By the end of the sixth term of residency, the student will take an oral examination to assess mastery of the field of biochemistry and to evaluate research progress. As part of this examination, each student will submit a written research report summarizing the progress in their research, and an original research proposal in a field outside the student's chosen field of research. A candidacy examination committee of four to five faculty (including the advisor) will be assembled by the student in consultation with their advisor and approved by the Option Representative. The chair of the committee should be identified at the time the committee is chosen and must be a member of the BMB option who is not the thesis advisor. In addition to satisfactory completion of the Candidacy exam, admission to Candidacy requires satisfactory completion of BMB 174 and five additional advanced courses of nine or more units (numbered 100 or above). Upon admission to candidacy, the faculty committee will become the thesis advisory committee. Students are required to meet annually with their thesis advisory committee to evaluate research progress. This committee will also serve as the Ph.D. thesis examination committee. A fifth member may be added at this time. After Candidacy, a student will meet annually with the thesis committee to assess progress.
Please see the Candidacy Guidelines for more information.
Students are required to meet annually with their Thesis Advisory Committee to evaluate research progress and to get feedback on their experiments and future plans.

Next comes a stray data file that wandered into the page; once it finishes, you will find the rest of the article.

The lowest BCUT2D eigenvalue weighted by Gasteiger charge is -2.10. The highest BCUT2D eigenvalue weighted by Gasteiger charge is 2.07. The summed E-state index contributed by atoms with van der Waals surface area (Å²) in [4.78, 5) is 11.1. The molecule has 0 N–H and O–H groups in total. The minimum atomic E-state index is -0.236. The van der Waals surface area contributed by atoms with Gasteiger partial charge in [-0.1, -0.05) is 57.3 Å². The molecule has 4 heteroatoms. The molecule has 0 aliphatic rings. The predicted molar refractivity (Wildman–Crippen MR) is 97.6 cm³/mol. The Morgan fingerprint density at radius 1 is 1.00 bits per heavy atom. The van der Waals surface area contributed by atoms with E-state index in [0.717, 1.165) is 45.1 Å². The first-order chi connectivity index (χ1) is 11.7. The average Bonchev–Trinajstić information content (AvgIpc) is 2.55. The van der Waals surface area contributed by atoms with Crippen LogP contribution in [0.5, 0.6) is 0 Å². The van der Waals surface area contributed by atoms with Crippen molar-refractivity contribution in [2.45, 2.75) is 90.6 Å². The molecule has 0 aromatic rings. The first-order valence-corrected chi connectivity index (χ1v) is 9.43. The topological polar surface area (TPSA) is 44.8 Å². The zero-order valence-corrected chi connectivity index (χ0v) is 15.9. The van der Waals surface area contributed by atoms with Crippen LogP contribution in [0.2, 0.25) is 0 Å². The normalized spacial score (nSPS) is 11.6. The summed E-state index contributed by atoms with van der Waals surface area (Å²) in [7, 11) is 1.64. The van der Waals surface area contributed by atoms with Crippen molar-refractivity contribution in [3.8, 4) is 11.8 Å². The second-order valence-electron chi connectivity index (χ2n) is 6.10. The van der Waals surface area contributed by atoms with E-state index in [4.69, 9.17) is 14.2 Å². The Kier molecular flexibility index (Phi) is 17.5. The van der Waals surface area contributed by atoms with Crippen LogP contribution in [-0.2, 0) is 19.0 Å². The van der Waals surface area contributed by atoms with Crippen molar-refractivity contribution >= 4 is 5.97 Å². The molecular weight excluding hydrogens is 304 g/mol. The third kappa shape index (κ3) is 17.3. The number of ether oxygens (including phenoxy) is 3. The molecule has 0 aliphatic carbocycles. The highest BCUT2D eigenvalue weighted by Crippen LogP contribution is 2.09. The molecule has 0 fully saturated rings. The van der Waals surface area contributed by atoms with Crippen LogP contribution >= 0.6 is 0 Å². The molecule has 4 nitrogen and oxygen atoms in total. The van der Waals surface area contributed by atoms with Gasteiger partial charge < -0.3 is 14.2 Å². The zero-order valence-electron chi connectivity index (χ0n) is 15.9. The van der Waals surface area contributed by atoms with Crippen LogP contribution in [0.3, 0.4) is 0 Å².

All Ph.D. candidates must present their work in a thesis seminar.
Students are not admitted to work toward the M.S. degree. A terminal M.S. degree may be awarded only in special circumstances. In addition to meeting Institute requirements, a student must have formed a committee of four Caltech faculty, typically the Ph.D. candidacy committee, who must approve the request to obtain a M.S. in consultation with the Option Representative, typically conferred after the end of the second year of residence.
Students have the opportunity to attend a wide range of seminars, from weekly informal group seminars to named lectureships. BMB graduate students actively participate in the regularly scheduled BMB seminars by attending BMB202. Graduate students actively participate in the regularly scheduled seminars. There are also seminar series in physics, biology, and chemistry that may interest BMB graduate students.
Please click here for a list of seminars.
All students are to serve as teaching assistants for two quarters with the first in the first year of residence and the second by the end of the fourth year. In addition to serving an educational purpose, funds for the TA assignments are a component of the stipend. Outside factors, such as previous TA positions prior to starting the Ph.D. program, may be considered as satisfying the requirement upon approval by the Option Representative.
The BMB Handbook is a compilation of information about various aspects of the graduate program for the Ph.D. in Biochemistry & Molecular Biophysics (BMB) at Caltech, providing more detail than the Institute Catalog. It is intended as a reference source that can be used whenever questions arise about policies and practices relevant to the program. Please note, though, that the official policies and requirements are as specified in the Catalog. Should you have any questions, check with the BMB administration.
BMB Graduate Option Manager
Phone: (626) 395-6446
Office: 162 Crellin
Phone: (626) 395-1796
Office: 157 Broad Center
Phone: (626) 395-3879
Office: 109 Braun
Phone: (626) 395-6089
Office: 357A Crellin